AbstractsMedical & Health Science

Advanced Practice Nurses Knowledge and Use of Fall Prevention Guidelines

by Katherine Hays

Institution: Otterbein University
Department: Nursing
Degree: DNP
Year: 2015
Keywords: Health; Nursing; Gerontology; Falls; STEADI; guidelines; Advanced Practice Nurses; APN
Record ID: 2061363
Full text PDF: http://rave.ohiolink.edu/etdc/view?acc_num=otbn1428416895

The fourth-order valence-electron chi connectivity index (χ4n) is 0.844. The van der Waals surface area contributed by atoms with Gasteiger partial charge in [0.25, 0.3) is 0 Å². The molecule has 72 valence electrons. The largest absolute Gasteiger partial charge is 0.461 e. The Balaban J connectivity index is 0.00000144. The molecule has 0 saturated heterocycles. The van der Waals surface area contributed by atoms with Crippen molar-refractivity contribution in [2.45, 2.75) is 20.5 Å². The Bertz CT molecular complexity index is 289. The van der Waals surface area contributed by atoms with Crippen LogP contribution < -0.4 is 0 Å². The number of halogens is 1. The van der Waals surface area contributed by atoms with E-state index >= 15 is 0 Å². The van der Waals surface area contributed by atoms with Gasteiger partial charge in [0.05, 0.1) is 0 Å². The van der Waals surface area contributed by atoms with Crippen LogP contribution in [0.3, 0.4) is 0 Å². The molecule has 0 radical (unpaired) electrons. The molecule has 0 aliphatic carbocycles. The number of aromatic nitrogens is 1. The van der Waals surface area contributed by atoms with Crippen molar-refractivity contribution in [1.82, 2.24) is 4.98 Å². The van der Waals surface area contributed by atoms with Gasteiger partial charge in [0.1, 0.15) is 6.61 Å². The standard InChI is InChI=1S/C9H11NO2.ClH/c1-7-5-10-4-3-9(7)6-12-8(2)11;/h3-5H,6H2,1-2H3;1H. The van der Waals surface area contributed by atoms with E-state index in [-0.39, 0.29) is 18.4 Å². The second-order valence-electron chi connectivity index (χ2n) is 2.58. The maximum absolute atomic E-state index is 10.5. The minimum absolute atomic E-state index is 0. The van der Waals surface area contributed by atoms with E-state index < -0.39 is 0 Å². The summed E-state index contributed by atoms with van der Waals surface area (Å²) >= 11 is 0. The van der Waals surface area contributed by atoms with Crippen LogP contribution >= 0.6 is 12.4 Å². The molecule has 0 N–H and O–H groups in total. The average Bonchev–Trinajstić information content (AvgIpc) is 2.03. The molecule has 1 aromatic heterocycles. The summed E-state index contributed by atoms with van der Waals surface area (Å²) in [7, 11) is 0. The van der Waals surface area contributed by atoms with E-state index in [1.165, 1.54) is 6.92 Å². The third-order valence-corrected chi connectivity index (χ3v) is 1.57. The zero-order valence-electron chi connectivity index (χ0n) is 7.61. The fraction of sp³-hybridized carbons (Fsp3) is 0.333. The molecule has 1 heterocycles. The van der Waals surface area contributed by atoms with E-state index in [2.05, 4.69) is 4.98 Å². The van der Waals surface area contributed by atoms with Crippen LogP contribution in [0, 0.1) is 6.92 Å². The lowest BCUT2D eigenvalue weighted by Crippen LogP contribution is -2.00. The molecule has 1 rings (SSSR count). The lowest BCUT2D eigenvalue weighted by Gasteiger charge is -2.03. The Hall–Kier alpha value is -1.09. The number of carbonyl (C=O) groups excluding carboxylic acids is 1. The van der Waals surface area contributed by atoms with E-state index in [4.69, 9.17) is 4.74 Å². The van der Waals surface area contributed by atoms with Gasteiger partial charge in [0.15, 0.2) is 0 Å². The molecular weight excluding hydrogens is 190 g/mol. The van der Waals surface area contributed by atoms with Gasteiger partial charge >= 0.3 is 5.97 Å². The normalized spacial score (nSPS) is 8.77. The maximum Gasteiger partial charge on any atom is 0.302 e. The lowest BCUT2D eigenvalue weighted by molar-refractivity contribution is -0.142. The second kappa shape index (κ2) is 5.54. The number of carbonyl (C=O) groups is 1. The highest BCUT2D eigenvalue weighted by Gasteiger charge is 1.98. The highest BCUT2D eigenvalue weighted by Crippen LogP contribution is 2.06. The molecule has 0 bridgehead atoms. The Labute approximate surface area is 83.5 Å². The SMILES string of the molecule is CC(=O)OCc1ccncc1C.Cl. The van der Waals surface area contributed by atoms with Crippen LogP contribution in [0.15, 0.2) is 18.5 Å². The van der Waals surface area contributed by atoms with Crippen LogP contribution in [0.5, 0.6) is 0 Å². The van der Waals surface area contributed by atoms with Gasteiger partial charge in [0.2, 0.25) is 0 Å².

Falls are a significant public health issue resulting in a significant economic and social burden on society. Specific strategies are available that can reduce the risk of falling for older adults age 65 and older; however, providers have failed to integrate these guidelines into clinical practice (Rubenstein, Solomon, & Roth, 2004; Chou, Tinetti, King, Irwin, & Fortinsky, 2006; Jones, Ghosh, Horn, Smith, & Vogt, 2011). The CDC has published the STEADI toolkit, a healthcare resource for integrating fall prevention guidelines into clinical practice; but little information is available on the knowledge and use of the STEADI toolkit by Advance Practice Nurses (APNs) or other providers.The purpose of this quasi=experimental study was to examine APNs knowledge and use of fall prevention guidelines. A total of 28 APNs voluntarily participated in a continuing education program entitled "Fall Prevention and the new CDC STEADI Toolkit. After informed consent and the purpose of the study was explained, participants completed a pre-survey and post-survey on knowledge and intent to use the STEADI tool. Results indicated that the majority of APNs are aware of the significance of this health issue and consider themselves knowledgeable on the topic; however, are not consistent in their practice of fall prevention assessment and management. Barriers to fall risk assessment identified by participants included lack of time, lack of resources, and lack of ownership, which is consistent with previous findings (Chou et al., 2006 and Wenger et al., 2003). Additional studies are needed to determine strategies for increasing the use of the STEADI Toolkit, and to determine whether the use of the toolkit by providers actually reduces the occurrence of falls among their patients or actually facilitate provider compliance with fall prevention guidelines.